Today is the 58th anniversary of the first Atom Bomb test in New Mexico. At the time the US had made enough fissionable material for three bombs: the test one, and two to drop on Japan.
When I was a teenager I had a friend whose father worked on the project in the utmost secrecy. The scientists--mostly very young--brought their wives and children to a Los Alamos, a small town that officially didn't exist. They couldn't say what they working on, but my friend's father told his wife on July night in 1945 to take the kids in the car and drive on this heading and that heading so they could witness a world-changing event.
I don't know if she did, but the story haunted me for years. It became the jumping off point for my first book of short stories Finding the Enemy, published by Oberon Press in 1997. You'll find it below to mark this sad occasion. The "enemy" in question in the title comes from the comic strip Pogo who famously said, "We have met the enemy and he is us." (If the story doesn't display properly, click on each page for an enlargement.)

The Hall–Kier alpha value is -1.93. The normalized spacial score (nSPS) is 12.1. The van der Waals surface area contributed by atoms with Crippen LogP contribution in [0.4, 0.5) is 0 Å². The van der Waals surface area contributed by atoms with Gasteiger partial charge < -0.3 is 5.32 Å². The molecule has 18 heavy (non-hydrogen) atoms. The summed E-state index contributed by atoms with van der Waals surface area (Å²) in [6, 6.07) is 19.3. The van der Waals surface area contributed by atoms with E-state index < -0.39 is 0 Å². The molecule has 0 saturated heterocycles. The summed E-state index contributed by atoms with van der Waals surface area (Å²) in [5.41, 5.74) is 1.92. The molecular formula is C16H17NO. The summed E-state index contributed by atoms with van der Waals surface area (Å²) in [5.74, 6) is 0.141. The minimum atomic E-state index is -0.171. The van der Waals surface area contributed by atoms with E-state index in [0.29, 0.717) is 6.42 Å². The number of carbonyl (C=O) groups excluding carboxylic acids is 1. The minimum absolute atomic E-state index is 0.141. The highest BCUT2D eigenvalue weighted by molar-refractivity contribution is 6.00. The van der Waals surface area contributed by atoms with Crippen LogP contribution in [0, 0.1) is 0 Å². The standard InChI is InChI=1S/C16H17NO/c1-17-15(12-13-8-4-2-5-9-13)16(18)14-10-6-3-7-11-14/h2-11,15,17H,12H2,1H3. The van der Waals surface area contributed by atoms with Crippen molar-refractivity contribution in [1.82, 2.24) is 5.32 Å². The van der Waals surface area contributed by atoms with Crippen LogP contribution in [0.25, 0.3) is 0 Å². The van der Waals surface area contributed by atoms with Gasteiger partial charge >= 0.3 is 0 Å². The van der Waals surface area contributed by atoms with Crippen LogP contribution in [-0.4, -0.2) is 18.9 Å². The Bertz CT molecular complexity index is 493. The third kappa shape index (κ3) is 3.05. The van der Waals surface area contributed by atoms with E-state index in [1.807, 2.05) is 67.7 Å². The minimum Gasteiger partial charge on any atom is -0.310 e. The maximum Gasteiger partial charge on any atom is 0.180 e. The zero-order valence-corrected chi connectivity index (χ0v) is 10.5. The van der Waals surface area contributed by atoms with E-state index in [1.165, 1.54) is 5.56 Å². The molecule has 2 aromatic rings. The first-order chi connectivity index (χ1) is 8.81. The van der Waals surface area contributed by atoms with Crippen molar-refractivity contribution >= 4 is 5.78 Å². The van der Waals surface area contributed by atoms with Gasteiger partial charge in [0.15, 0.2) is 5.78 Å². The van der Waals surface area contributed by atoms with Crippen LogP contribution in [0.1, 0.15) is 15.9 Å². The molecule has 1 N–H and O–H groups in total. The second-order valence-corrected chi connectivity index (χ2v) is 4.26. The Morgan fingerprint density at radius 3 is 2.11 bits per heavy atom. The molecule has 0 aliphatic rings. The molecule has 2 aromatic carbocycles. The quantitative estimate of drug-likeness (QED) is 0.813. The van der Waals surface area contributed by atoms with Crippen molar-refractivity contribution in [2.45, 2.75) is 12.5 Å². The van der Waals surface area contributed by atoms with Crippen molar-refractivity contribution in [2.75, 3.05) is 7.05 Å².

The book is still available from Oberon, I think, and I have a lot of copies in my basement, should anyone want to buy one.
And Oberon, I'm glad to report, will be publishing my new book of short stories Desire Lines: Stories of Love and Geography this fall.
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About the reviewer
Mary Soderstrom is a Montreal-based writer of fiction and non-fiction. Her new collection of short stories, Desire Lines: Stories of Love and Geography, will be published by Oberon Press in November, … more